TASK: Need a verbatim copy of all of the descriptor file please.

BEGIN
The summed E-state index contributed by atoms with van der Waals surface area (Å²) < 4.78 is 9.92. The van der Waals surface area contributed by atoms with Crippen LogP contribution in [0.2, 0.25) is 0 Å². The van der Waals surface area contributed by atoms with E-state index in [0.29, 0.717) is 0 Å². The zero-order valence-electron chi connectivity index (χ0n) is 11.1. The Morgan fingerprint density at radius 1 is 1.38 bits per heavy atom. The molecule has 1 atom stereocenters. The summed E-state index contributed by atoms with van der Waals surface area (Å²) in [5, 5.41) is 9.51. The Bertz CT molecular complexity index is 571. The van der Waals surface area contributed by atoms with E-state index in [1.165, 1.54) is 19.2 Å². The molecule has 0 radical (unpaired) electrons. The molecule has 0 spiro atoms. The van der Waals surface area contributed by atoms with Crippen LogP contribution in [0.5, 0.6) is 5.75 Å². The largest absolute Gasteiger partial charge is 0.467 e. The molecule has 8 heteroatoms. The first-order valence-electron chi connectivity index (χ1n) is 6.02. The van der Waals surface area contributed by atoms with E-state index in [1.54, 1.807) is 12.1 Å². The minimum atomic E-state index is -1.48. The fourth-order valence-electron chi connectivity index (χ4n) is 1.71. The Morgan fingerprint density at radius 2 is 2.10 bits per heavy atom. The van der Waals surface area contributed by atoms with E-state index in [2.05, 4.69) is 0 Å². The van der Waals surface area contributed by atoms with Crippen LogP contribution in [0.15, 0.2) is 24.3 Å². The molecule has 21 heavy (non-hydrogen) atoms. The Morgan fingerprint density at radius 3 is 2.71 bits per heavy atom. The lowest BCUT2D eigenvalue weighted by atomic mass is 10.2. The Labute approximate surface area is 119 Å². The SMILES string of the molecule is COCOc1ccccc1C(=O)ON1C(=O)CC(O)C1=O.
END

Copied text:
The summed E-state index contributed by atoms with van der Waals surface area (Å²) < 4.78 is 9.92. The van der Waals surface area contributed by atoms with Crippen LogP contribution in [0.2, 0.25) is 0 Å². The van der Waals surface area contributed by atoms with E-state index in [0.29, 0.717) is 0 Å². The zero-order valence-electron chi connectivity index (χ0n) is 11.1. The Morgan fingerprint density at radius 1 is 1.38 bits per heavy atom. The molecule has 1 atom stereocenters. The summed E-state index contributed by atoms with van der Waals surface area (Å²) in [5, 5.41) is 9.51. The Bertz CT molecular complexity index is 571. The van der Waals surface area contributed by atoms with E-state index in [1.165, 1.54) is 19.2 Å². The molecule has 0 radical (unpaired) electrons. The molecule has 0 spiro atoms. The van der Waals surface area contributed by atoms with Crippen LogP contribution in [0.5, 0.6) is 5.75 Å². The largest absolute Gasteiger partial charge is 0.467 e. The molecule has 8 heteroatoms. The first-order valence-electron chi connectivity index (χ1n) is 6.02. The van der Waals surface area contributed by atoms with E-state index in [1.54, 1.807) is 12.1 Å². The minimum atomic E-state index is -1.48. The fourth-order valence-electron chi connectivity index (χ4n) is 1.71. The Morgan fingerprint density at radius 2 is 2.10 bits per heavy atom. The van der Waals surface area contributed by atoms with E-state index in [2.05, 4.69) is 0 Å². The van der Waals surface area contributed by atoms with Crippen LogP contribution in [0.15, 0.2) is 24.3 Å². The molecule has 21 heavy (non-hydrogen) atoms. The Morgan fingerprint density at radius 3 is 2.71 bits per heavy atom. The lowest BCUT2D eigenvalue weighted by atomic mass is 10.2. The Labute approximate surface area is 119 Å². The SMILES string of the molecule is COCOc1ccccc1C(=O)ON1C(=O)CC(O)C1=O.